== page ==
Reduction of microhemorrhages in the spinal cord of symptomatic ALS mice after intravenous human bone marrow stem cell transplantation accompanies repair of the blood-spinal cord barrier
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David J. Eve1,2, George Steiner1, Ajay Mahendrasah1, Paul R. Sanberg1,2,3,4, Crupa Kurien1, Avery Thomson1, Cesar V. Borlongan1,2 and Svitlana Garbuzova-Davis1,2,3,5
1Center of Excellence for Aging and Brain Repair, University of South Florida, Morsani College of Medicine, Tampa, FL, USA
2Department of Neurosurgery and Brain Repair, University of South Florida, Morsani College of Medicine, Tampa, FL, USA
3Department of Pathology and Cell Biology, University of South Florida, Morsani College of Medicine, Tampa, FL, USA
4Department of Psychiatry, University of South Florida, Morsani College of Medicine, Tampa, FL, USA
5Department of Molecular Pharmacology and Physiology, University of South Florida, Morsani College of Medicine, Tampa, FL, USA
Svitlana Garbuzova-Davis, email: firstname.lastname@example.org
Keywords: amyotrophic lateral sclerosis; symptomatic ALS mice; microhemorrhage; human bone marrow CD34+ cells; blood-spinal cord barrier
Received: September 24, 2017 Accepted: January 20, 2018 Published: January 31, 2018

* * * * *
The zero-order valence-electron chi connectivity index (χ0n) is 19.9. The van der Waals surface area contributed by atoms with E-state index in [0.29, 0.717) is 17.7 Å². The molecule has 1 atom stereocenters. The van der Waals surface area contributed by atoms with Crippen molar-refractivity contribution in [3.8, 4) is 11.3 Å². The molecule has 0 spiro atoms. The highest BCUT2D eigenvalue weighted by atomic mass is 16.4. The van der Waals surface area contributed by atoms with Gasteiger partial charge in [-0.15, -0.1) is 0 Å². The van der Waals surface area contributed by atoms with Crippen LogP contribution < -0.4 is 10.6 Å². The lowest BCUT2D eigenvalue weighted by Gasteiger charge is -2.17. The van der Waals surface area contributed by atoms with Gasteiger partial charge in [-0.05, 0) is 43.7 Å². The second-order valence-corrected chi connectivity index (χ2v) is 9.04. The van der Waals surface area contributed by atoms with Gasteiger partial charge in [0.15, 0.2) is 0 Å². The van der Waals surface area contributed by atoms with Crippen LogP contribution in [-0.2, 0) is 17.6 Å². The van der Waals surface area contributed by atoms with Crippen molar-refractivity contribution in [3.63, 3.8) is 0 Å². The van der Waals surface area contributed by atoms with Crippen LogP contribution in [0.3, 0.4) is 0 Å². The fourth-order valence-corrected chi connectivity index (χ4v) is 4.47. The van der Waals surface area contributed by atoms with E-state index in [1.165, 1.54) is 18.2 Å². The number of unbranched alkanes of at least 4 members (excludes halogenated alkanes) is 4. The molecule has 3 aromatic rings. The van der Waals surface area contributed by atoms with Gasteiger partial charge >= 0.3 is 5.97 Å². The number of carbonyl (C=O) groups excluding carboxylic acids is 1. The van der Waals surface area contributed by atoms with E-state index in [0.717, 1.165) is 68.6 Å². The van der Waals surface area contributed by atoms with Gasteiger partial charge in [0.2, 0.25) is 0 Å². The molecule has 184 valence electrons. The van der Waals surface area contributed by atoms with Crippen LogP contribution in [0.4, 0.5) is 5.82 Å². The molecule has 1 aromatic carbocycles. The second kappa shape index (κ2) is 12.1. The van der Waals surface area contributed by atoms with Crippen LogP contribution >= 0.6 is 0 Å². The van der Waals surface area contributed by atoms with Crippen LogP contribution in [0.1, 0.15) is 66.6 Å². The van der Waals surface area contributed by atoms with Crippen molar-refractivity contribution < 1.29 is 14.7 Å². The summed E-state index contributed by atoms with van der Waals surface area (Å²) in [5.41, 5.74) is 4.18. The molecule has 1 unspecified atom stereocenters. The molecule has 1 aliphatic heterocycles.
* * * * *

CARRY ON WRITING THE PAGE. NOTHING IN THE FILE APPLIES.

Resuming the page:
Blood-spinal cord barrier (BSCB) alterations, including capillary rupture, have been demonstrated in animal models of amyotrophic lateral sclerosis (ALS) and ALS patients. To date, treatment to restore BSCB in ALS is underexplored. Here, we evaluated whether intravenous transplantation of human bone marrow CD34+ (hBM34+) cells into symptomatic ALS mice leads to restoration of capillary integrity in the spinal cord as determined by detection of microhemorrhages. Three different doses of hBM34+ cells (5 × 104, 5 × 105 or 1 × 106) or media were intravenously injected into symptomatic G93A SOD1 mice at 13 weeks of age. Microhemorrhages were determined in the cervical and lumbar spinal cords of mice at 4 weeks post-treatment, as revealed by Perls’ Prussian blue staining for ferric iron. Numerous microhemorrhages were observed in the gray and white matter of the spinal cords in media-treated mice, with a greater number of capillary ruptures within the ventral horn of both segments. In cell-treated mice, microhemorrhage numbers in the cervical and lumbar spinal cords were inversely related to administered cell doses. In particular, the pervasive microvascular ruptures determined in the spinal cords in late symptomatic ALS mice were significantly decreased by the highest cell dose, suggestive of BSCB repair by grafted hBM34+ cells. The study results provide translational outcomes supporting transplantation of hBM34+ cells at an optimal dose as a potential therapeutic strategy for BSCB repair in ALS patients.
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